If the crown is too deeply damaged however, you should pass on the weapon altogether or at least use the damage as a legitimate bargaining point.

Take a look at this short video from Midway USA about the importance of a gun’s crown. The video is showing rifle crowns, but the same principles apply to pistols.

Check the breech

When looking at used self defense pistols, bring a little flashlight along with you. This way you can inspect the breech and shine your light down the inside of the barrel.

You’ll usually be able to see the condition of most of the rifling and get a sense for how well the previous owner cared for the bore.

Try the pencil test

If the owner of the used firearm you are considering allows, test out the strength of the firing mechanism with this practical method:

  • Make sure the gun is not loaded and that the magazine (or cylinder on a revolver) is completely removed from the gun or empty. Also make sure that there are no rounds in the chamber of a semi-auto.
  • Take a full-sized, brand new traditional lead pencil and drop it down the barrel of the gun backwards. You want the nice flat eraser to be making contact with the opening that allows the firing pin to indent what would normally be the primer. Now point the pistol straight up into the air (not at anyone) and pull the trigger.

In a healthy pistol, the pencil should be struck with enough force to eject it clear out of the barrel. If it doesn’t come flying out, it’s not the end of the world. But you at least want to see the pencil make an energetic leap up the barrel.

This means that the firing mechanism is still working well, the striker or hammer spring is still rigid, and the firing pin still has a good forceful thrust forward.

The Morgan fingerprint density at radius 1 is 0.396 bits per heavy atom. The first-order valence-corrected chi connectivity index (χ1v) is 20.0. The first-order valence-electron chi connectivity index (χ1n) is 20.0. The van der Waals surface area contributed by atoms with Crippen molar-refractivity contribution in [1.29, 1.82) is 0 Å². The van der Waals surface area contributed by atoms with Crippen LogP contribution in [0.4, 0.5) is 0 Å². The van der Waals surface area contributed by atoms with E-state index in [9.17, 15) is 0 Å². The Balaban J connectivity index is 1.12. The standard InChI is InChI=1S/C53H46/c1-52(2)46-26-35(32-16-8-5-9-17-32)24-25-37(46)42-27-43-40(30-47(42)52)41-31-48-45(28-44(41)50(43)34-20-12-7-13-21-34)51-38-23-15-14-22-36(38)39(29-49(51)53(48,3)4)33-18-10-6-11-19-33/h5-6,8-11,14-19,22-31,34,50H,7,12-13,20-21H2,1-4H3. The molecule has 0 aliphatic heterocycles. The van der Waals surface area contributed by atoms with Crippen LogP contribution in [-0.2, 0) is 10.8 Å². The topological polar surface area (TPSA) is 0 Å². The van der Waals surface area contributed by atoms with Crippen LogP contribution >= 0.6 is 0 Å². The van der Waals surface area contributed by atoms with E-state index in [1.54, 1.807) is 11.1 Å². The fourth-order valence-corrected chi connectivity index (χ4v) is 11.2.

You can see a 1911 owner testing his weapon with a pencil this video.

This test is also a good way to check that a decocker, if your gun has one, is working correctly. If that is what you are inspecting, then you hope the pencil moves as little as possible.

Just drop the pencil down the barrel like before. This time, use the decocker to try to make the gun “safe”. If the pencil jumps, you have a serious safety problem.

Check cylinder timing in revolvers

When buying a revolver for self defense, either used or new, you want to make sure that the cylinder and chambers are lining up with the forcing cone on the barrel and settling into place BEFORE the hammer is released.

To properly check this, you’ll once again need the owner’s permission. Here’s what you do:

  • Make sure the revolver is completely unloaded and all the cylinders are empty.
  • If possible, insert snap caps or other dummy ammo into the gun. It's easier on the weapon in case you dry fire.
  • Pull the hammer all the way back until it locks in the cocked position.
  • Gently wiggle the cylinder to see if there is any movement or play.
  • The cylinder should be locked in place when the hammer is back.
  • If there is substantial movement or the cylinder can be felt to “click” into place when you wiggle it, then you have an issue.
  • Repeat the procedure for all the revolver’s cylinders

In revolvers this is a common problem and it must be fixed. It doesn’t necessarily mean you shouldn’t buy the gun, but it is a headache that you are inheriting. Again, it can be a good bargaining point with the owner.

Here’s a quick video from the folks at ArmsPost that shows this procedure, although they have skipped the snap caps.

Take the self defense pistol apart

If you are confident enough with firearms, ask if you can field strip the weapon or ask the owner if he or she would be willing to field strip it.

You should be able to get a good look at the guts of the gun and make a judgment call as to whether it has been cared for properly.

Now we have used guns on the table too!

Alright, assuming we have some used guns that we can identify as decent purchases, what are some other good double-duty firearms to consider?

Sig Sauer P226 in .40 S&W (Used—in good condition)

Affordability: 2.5/5 ($500-$600)

Reliability: 5/5 (fires reliably, very tough)

Ammo expense: $$